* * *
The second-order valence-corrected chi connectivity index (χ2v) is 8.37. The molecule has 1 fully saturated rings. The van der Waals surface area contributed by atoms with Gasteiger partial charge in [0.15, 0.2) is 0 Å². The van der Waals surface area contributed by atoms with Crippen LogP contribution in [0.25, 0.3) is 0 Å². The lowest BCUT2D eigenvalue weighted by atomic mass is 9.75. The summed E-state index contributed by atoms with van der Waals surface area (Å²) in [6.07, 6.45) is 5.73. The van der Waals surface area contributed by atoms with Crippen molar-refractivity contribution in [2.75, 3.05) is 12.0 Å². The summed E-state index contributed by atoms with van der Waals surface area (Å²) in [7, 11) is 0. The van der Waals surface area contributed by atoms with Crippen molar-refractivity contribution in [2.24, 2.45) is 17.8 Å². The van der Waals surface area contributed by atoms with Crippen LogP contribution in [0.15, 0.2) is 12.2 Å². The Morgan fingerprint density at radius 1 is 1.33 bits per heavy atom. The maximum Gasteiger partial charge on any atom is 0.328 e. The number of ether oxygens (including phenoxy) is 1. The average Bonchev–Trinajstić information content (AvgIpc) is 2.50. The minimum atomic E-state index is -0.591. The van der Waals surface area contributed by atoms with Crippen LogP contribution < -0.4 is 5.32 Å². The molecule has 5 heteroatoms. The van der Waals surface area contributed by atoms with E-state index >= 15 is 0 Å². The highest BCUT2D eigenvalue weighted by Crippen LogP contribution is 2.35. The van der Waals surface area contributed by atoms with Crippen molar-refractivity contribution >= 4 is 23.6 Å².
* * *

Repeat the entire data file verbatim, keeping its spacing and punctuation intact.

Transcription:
The second-order valence-corrected chi connectivity index (χ2v) is 8.37. The molecule has 1 fully saturated rings. The van der Waals surface area contributed by atoms with Gasteiger partial charge in [0.15, 0.2) is 0 Å². The van der Waals surface area contributed by atoms with Crippen LogP contribution in [0.25, 0.3) is 0 Å². The lowest BCUT2D eigenvalue weighted by atomic mass is 9.75. The summed E-state index contributed by atoms with van der Waals surface area (Å²) in [6.07, 6.45) is 5.73. The van der Waals surface area contributed by atoms with Crippen molar-refractivity contribution in [2.75, 3.05) is 12.0 Å². The summed E-state index contributed by atoms with van der Waals surface area (Å²) in [7, 11) is 0. The van der Waals surface area contributed by atoms with Crippen molar-refractivity contribution in [2.24, 2.45) is 17.8 Å². The van der Waals surface area contributed by atoms with Crippen LogP contribution in [0.15, 0.2) is 12.2 Å². The Morgan fingerprint density at radius 1 is 1.33 bits per heavy atom. The maximum Gasteiger partial charge on any atom is 0.328 e. The number of ether oxygens (including phenoxy) is 1. The average Bonchev–Trinajstić information content (AvgIpc) is 2.50. The minimum atomic E-state index is -0.591. The van der Waals surface area contributed by atoms with Crippen LogP contribution < -0.4 is 5.32 Å². The molecule has 5 heteroatoms. The van der Waals surface area contributed by atoms with E-state index >= 15 is 0 Å². The highest BCUT2D eigenvalue weighted by Crippen LogP contribution is 2.35. The van der Waals surface area contributed by atoms with Crippen molar-refractivity contribution >= 4 is 23.6 Å².